So, how did we do?
This year, our fifth, was very good. By all objective measures, 2015 was our most successful year, and we want to thank all of YOU for making this possible.
During this time of year, we look not only at our corporate/financial performance, but we also look at the performance of our web site, lacertabio.com. How was the traffic? Where did it come from? What were our most popular posts?
Sessions, Users, and Pageviews were up 76&, 87%, and 66%, respectively, compared to 2014. A major “spike” occurred in the weeks before, during, and after BIO 2015 in Philadelphia.
This is always a tough one to gauge, since older posts will obviously accumulate more traffic than newer ones. If we also ignore the traffic to the Home Page, About Us, etc., etc., we see that the following were the most popular pages on our site in 2015:
Why are companies unsuccessful with BD&L? – This post was published originally in January of 2012 (yes, twelve), and it remains one of our most popular pieces. Setting aside the fact that it could use a refresh, it’s interesting that this question still persists. After all, the headlines only capture successful deals, not the assets which failed to find a new home. Yet we continue to see assets which appear attractive on paper, but it no way match what in-licensing companies want, even though many of them state exactly what they are looking for on their web sites!
The moral of the story…licensors need to understand what their customers (the licensees) are looking for, and develop product concepts which match. You cannot convince a multinational pharmaceutical company to change their licensing strategy based on an individual asset (with rare exceptions).
Licensing or Acquiring Assets from Big Pharma – This post touched a nerve, for sure. In fact, it was a response to a question we received from a prospective client at BIO last year (and one which came up again a few times in Munich). How do you do it? Fortunately, we were able to build on a terrific post by Michael Gilman, the CEO of Padlock Therapeutics, as he has done this not once, but twice.
The reasons for successfully executing this type of transaction are complex. There is no set formula or algorithm to follow. But, the post does discuss a few general reasons why Big Pharma would not give you one of their assets, irrespective of the offer.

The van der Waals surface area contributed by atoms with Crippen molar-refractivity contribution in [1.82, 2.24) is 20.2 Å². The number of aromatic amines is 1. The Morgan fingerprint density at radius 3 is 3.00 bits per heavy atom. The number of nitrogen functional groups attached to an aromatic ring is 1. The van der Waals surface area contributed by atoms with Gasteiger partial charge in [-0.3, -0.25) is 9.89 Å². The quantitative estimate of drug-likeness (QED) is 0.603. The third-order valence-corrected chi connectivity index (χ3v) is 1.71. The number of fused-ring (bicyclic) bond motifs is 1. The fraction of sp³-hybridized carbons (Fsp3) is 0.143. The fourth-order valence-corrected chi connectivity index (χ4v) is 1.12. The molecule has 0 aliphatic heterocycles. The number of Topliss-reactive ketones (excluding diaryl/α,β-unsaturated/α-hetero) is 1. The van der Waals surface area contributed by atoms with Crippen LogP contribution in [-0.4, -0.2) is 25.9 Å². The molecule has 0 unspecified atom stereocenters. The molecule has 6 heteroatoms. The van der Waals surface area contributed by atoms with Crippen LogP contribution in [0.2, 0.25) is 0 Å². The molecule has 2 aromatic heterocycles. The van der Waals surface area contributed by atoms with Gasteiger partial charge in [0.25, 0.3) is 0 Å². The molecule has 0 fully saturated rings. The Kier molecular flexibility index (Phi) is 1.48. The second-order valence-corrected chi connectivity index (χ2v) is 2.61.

Small Molecule PEGylation – If you can PEGylate a peptide or protein for parenteral administration, why not an oral small molecule? It’s a simple idea, yet only a handful of companies are looking a this approach. The article has a link to a 2013 review article which provides an overview of the then current PEGylated oral small molecules in development. It would be interesting to see if others have moved forward in development.
What About 2016?
Next year will be an interesting one, especially with the continuing troubles in the Middle East and the upcoming Presidential elections. A few predictions:
Drug Pricing – We’ll see continued political pressure to introduce legislation which provides pricing controls on prescription drugs. Prescription drug prices are an easy, expedient, politically palatable target. So the candidates will continue to beat this drum in order to get elected.
More D, Less R – The movement towards letting other companies (and their investors) perform early-stage research and drug discovery will continue. It’s too attractive (and arguably, sensible) an option for major companies to pay more later rather than risk something now. Investors love de-risking, and this is plays well with this mindset. This also means…
More VC – Smart, established GPs will continue to raise new funds and invest in early stage companies (cf., OrbiMed, Sofinnova). These companies will likely be post-NIH/post-SBIR companies who are beyond seed stage, and are ready for institutional Series A financings. There will be a continued emphasis on investing in companies who are developing drug candidates which match what Big Pharma is looking for, i.e., orphan diseases, oncology, autoimmune diseases, etc. We may also see more investor money flowing from China into early-stage investments in the US and Europe.
Plans for 2016
Our modus operandi for 2016 will largely mirror that for 2015. We will attend the Biotech Showcase, BIO, and BIO Europe. We will also continue our work with our colleagues at Ventac Partners (dig their new web site), so that will entail at least one additional trip to Europe. Lastly, we’ll continue our efforts to finance a new biotech company (An update is here). On that front, we have executed an option agreement for some technology related to novel ophthalmology drug targets, and are currently meeting with investors and service providers.